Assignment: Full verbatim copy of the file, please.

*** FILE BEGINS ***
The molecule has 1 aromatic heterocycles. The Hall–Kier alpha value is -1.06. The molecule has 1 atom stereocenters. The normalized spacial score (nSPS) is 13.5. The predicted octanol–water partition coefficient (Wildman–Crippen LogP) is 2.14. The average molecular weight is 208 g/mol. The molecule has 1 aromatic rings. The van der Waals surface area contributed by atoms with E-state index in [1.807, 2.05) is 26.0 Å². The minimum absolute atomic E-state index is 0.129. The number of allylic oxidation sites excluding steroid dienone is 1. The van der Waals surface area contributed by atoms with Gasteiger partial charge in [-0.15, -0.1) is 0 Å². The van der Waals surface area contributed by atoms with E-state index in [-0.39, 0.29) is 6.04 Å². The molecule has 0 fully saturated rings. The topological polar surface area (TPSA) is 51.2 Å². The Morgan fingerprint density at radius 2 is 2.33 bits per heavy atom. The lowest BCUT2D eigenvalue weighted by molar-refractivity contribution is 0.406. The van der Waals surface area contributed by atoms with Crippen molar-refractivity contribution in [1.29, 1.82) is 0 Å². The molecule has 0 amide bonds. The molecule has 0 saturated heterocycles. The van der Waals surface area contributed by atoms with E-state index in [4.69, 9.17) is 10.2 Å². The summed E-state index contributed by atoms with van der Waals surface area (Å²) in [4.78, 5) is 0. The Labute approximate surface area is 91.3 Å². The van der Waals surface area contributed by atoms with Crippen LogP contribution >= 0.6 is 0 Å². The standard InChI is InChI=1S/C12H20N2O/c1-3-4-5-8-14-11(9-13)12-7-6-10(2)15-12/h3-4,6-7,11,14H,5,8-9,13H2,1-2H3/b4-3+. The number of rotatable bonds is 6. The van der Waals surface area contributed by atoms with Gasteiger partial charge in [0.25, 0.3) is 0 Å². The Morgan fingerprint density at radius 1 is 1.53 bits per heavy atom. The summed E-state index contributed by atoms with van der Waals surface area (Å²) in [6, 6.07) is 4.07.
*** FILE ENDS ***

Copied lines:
The molecule has 1 aromatic heterocycles. The Hall–Kier alpha value is -1.06. The molecule has 1 atom stereocenters. The normalized spacial score (nSPS) is 13.5. The predicted octanol–water partition coefficient (Wildman–Crippen LogP) is 2.14. The average molecular weight is 208 g/mol. The molecule has 1 aromatic rings. The van der Waals surface area contributed by atoms with E-state index in [1.807, 2.05) is 26.0 Å². The minimum absolute atomic E-state index is 0.129. The number of allylic oxidation sites excluding steroid dienone is 1. The van der Waals surface area contributed by atoms with Gasteiger partial charge in [-0.15, -0.1) is 0 Å². The van der Waals surface area contributed by atoms with E-state index in [-0.39, 0.29) is 6.04 Å². The molecule has 0 fully saturated rings. The topological polar surface area (TPSA) is 51.2 Å². The Morgan fingerprint density at radius 2 is 2.33 bits per heavy atom. The lowest BCUT2D eigenvalue weighted by molar-refractivity contribution is 0.406. The van der Waals surface area contributed by atoms with Crippen molar-refractivity contribution in [1.29, 1.82) is 0 Å². The molecule has 0 amide bonds. The molecule has 0 saturated heterocycles. The van der Waals surface area contributed by atoms with E-state index in [4.69, 9.17) is 10.2 Å². The summed E-state index contributed by atoms with van der Waals surface area (Å²) in [4.78, 5) is 0. The Labute approximate surface area is 91.3 Å². The van der Waals surface area contributed by atoms with Crippen LogP contribution >= 0.6 is 0 Å². The standard InChI is InChI=1S/C12H20N2O/c1-3-4-5-8-14-11(9-13)12-7-6-10(2)15-12/h3-4,6-7,11,14H,5,8-9,13H2,1-2H3/b4-3+. The number of rotatable bonds is 6. The van der Waals surface area contributed by atoms with Gasteiger partial charge in [0.25, 0.3) is 0 Å². The Morgan fingerprint density at radius 1 is 1.53 bits per heavy atom. The summed E-state index contributed by atoms with van der Waals surface area (Å²) in [6, 6.07) is 4.07.